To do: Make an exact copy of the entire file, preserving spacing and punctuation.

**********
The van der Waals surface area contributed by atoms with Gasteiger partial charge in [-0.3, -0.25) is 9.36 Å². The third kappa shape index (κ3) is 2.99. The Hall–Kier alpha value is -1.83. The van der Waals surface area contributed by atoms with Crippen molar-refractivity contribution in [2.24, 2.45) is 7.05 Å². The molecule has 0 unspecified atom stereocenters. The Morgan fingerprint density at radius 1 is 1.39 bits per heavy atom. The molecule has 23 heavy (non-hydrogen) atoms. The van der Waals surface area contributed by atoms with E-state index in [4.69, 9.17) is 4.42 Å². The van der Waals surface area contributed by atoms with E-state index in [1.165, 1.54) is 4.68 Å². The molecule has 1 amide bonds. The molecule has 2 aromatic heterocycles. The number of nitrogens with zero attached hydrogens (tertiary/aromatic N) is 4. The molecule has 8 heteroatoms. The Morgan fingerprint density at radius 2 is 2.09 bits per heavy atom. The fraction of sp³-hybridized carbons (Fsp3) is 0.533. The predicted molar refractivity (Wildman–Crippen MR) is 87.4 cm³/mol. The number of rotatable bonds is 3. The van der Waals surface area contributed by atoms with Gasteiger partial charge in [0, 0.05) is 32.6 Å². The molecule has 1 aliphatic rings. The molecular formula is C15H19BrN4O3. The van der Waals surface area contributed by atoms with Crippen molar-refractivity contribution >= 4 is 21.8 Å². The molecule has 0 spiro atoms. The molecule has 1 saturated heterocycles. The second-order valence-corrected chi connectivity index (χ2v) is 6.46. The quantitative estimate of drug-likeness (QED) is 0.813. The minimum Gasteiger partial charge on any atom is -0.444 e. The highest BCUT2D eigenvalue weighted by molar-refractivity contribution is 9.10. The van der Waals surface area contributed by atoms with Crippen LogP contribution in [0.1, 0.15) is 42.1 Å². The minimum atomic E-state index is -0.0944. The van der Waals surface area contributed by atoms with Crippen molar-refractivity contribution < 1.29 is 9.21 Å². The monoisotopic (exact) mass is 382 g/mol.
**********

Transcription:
The van der Waals surface area contributed by atoms with Gasteiger partial charge in [-0.3, -0.25) is 9.36 Å². The third kappa shape index (κ3) is 2.99. The Hall–Kier alpha value is -1.83. The van der Waals surface area contributed by atoms with Crippen molar-refractivity contribution in [2.24, 2.45) is 7.05 Å². The molecule has 0 unspecified atom stereocenters. The Morgan fingerprint density at radius 1 is 1.39 bits per heavy atom. The molecule has 23 heavy (non-hydrogen) atoms. The van der Waals surface area contributed by atoms with E-state index in [4.69, 9.17) is 4.42 Å². The van der Waals surface area contributed by atoms with E-state index in [1.165, 1.54) is 4.68 Å². The molecule has 1 amide bonds. The molecule has 2 aromatic heterocycles. The number of nitrogens with zero attached hydrogens (tertiary/aromatic N) is 4. The molecule has 8 heteroatoms. The Morgan fingerprint density at radius 2 is 2.09 bits per heavy atom. The fraction of sp³-hybridized carbons (Fsp3) is 0.533. The predicted molar refractivity (Wildman–Crippen MR) is 87.4 cm³/mol. The number of rotatable bonds is 3. The van der Waals surface area contributed by atoms with Gasteiger partial charge in [0, 0.05) is 32.6 Å². The molecule has 1 aliphatic rings. The molecular formula is C15H19BrN4O3. The van der Waals surface area contributed by atoms with Crippen molar-refractivity contribution >= 4 is 21.8 Å². The molecule has 0 spiro atoms. The molecule has 1 saturated heterocycles. The second-order valence-corrected chi connectivity index (χ2v) is 6.46. The quantitative estimate of drug-likeness (QED) is 0.813. The minimum Gasteiger partial charge on any atom is -0.444 e. The highest BCUT2D eigenvalue weighted by molar-refractivity contribution is 9.10. The van der Waals surface area contributed by atoms with Crippen LogP contribution in [0.1, 0.15) is 42.1 Å². The minimum atomic E-state index is -0.0944. The van der Waals surface area contributed by atoms with Crippen molar-refractivity contribution < 1.29 is 9.21 Å². The monoisotopic (exact) mass is 382 g/mol.